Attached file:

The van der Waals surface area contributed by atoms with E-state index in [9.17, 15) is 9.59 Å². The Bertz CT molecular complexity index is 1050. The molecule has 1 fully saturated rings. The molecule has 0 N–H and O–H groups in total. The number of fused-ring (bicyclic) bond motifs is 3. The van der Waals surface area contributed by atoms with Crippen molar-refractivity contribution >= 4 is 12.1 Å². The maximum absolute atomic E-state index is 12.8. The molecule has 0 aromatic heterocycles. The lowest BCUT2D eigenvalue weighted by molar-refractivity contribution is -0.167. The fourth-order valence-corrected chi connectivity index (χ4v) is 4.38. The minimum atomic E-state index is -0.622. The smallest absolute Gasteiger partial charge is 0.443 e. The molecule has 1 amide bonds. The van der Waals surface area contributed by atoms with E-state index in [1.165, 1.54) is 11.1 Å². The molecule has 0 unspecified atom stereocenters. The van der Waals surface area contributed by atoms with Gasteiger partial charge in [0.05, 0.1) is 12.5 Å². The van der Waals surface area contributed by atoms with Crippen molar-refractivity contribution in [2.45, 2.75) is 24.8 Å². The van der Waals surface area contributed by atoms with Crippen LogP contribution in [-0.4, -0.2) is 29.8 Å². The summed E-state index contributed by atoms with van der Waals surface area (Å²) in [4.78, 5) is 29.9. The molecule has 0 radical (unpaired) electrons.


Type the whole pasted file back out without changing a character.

The van der Waals surface area contributed by atoms with E-state index in [9.17, 15) is 9.59 Å². The Bertz CT molecular complexity index is 1050. The molecule has 1 fully saturated rings. The molecule has 0 N–H and O–H groups in total. The number of fused-ring (bicyclic) bond motifs is 3. The van der Waals surface area contributed by atoms with Crippen molar-refractivity contribution >= 4 is 12.1 Å². The maximum absolute atomic E-state index is 12.8. The molecule has 0 aromatic heterocycles. The lowest BCUT2D eigenvalue weighted by molar-refractivity contribution is -0.167. The fourth-order valence-corrected chi connectivity index (χ4v) is 4.38. The minimum atomic E-state index is -0.622. The smallest absolute Gasteiger partial charge is 0.443 e. The molecule has 1 amide bonds. The van der Waals surface area contributed by atoms with E-state index in [1.165, 1.54) is 11.1 Å². The molecule has 0 unspecified atom stereocenters. The van der Waals surface area contributed by atoms with Gasteiger partial charge in [0.05, 0.1) is 12.5 Å². The van der Waals surface area contributed by atoms with Crippen molar-refractivity contribution in [2.45, 2.75) is 24.8 Å². The van der Waals surface area contributed by atoms with Crippen LogP contribution in [-0.4, -0.2) is 29.8 Å². The summed E-state index contributed by atoms with van der Waals surface area (Å²) in [4.78, 5) is 29.9. The molecule has 0 radical (unpaired) electrons.